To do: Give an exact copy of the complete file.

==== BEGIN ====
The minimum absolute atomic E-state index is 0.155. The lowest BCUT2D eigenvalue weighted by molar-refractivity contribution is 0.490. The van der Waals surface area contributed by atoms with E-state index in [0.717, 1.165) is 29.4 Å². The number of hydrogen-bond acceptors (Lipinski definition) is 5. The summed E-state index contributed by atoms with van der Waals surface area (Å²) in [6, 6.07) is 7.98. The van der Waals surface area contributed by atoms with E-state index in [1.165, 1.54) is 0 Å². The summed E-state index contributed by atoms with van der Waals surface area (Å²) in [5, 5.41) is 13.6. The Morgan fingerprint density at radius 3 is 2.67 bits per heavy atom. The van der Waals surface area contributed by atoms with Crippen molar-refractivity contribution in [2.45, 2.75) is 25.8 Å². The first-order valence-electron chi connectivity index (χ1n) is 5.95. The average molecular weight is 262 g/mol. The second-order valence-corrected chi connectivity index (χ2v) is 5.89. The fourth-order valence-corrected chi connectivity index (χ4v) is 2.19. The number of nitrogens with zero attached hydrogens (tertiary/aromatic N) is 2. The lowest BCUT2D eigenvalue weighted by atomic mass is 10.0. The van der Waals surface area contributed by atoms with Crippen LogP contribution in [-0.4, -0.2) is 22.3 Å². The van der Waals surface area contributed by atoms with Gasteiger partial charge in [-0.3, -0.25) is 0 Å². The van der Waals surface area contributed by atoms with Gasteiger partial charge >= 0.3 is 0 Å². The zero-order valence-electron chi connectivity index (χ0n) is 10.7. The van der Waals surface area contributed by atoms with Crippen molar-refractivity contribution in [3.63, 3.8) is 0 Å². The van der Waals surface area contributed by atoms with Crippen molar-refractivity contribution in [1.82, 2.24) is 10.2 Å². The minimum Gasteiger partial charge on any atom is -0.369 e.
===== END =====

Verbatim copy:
The minimum absolute atomic E-state index is 0.155. The lowest BCUT2D eigenvalue weighted by molar-refractivity contribution is 0.490. The van der Waals surface area contributed by atoms with E-state index in [0.717, 1.165) is 29.4 Å². The number of hydrogen-bond acceptors (Lipinski definition) is 5. The summed E-state index contributed by atoms with van der Waals surface area (Å²) in [6, 6.07) is 7.98. The van der Waals surface area contributed by atoms with E-state index in [1.165, 1.54) is 0 Å². The summed E-state index contributed by atoms with van der Waals surface area (Å²) in [5, 5.41) is 13.6. The Morgan fingerprint density at radius 3 is 2.67 bits per heavy atom. The van der Waals surface area contributed by atoms with Crippen molar-refractivity contribution in [2.45, 2.75) is 25.8 Å². The first-order valence-electron chi connectivity index (χ1n) is 5.95. The average molecular weight is 262 g/mol. The second-order valence-corrected chi connectivity index (χ2v) is 5.89. The fourth-order valence-corrected chi connectivity index (χ4v) is 2.19. The number of nitrogens with zero attached hydrogens (tertiary/aromatic N) is 2. The lowest BCUT2D eigenvalue weighted by atomic mass is 10.0. The van der Waals surface area contributed by atoms with Crippen LogP contribution in [-0.4, -0.2) is 22.3 Å². The van der Waals surface area contributed by atoms with Gasteiger partial charge in [-0.3, -0.25) is 0 Å². The van der Waals surface area contributed by atoms with Gasteiger partial charge >= 0.3 is 0 Å². The zero-order valence-electron chi connectivity index (χ0n) is 10.7. The van der Waals surface area contributed by atoms with Crippen molar-refractivity contribution in [3.63, 3.8) is 0 Å². The van der Waals surface area contributed by atoms with Crippen molar-refractivity contribution in [1.82, 2.24) is 10.2 Å². The minimum Gasteiger partial charge on any atom is -0.369 e.